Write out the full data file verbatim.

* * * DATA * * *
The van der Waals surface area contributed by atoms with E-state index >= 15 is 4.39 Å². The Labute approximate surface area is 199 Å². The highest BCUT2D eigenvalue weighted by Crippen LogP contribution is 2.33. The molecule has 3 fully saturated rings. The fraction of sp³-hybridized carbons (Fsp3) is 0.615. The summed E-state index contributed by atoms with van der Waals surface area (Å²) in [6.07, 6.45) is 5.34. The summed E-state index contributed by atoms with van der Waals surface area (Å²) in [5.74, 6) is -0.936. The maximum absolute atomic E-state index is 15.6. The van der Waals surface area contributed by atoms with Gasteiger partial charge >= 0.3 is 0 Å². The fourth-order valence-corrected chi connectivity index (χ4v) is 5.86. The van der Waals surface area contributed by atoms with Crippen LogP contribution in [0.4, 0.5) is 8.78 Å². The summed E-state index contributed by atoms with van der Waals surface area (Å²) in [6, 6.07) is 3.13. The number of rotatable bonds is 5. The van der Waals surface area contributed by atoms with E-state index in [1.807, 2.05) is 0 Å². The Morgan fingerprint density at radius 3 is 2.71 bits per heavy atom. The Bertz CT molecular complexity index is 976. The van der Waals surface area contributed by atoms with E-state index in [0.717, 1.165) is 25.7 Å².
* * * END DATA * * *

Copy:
The van der Waals surface area contributed by atoms with E-state index >= 15 is 4.39 Å². The Labute approximate surface area is 199 Å². The highest BCUT2D eigenvalue weighted by Crippen LogP contribution is 2.33. The molecule has 3 fully saturated rings. The fraction of sp³-hybridized carbons (Fsp3) is 0.615. The summed E-state index contributed by atoms with van der Waals surface area (Å²) in [6.07, 6.45) is 5.34. The summed E-state index contributed by atoms with van der Waals surface area (Å²) in [5.74, 6) is -0.936. The maximum absolute atomic E-state index is 15.6. The van der Waals surface area contributed by atoms with Gasteiger partial charge >= 0.3 is 0 Å². The fourth-order valence-corrected chi connectivity index (χ4v) is 5.86. The van der Waals surface area contributed by atoms with Crippen LogP contribution in [0.4, 0.5) is 8.78 Å². The summed E-state index contributed by atoms with van der Waals surface area (Å²) in [6, 6.07) is 3.13. The number of rotatable bonds is 5. The van der Waals surface area contributed by atoms with E-state index in [1.807, 2.05) is 0 Å². The Morgan fingerprint density at radius 3 is 2.71 bits per heavy atom. The Bertz CT molecular complexity index is 976. The van der Waals surface area contributed by atoms with E-state index in [0.717, 1.165) is 25.7 Å².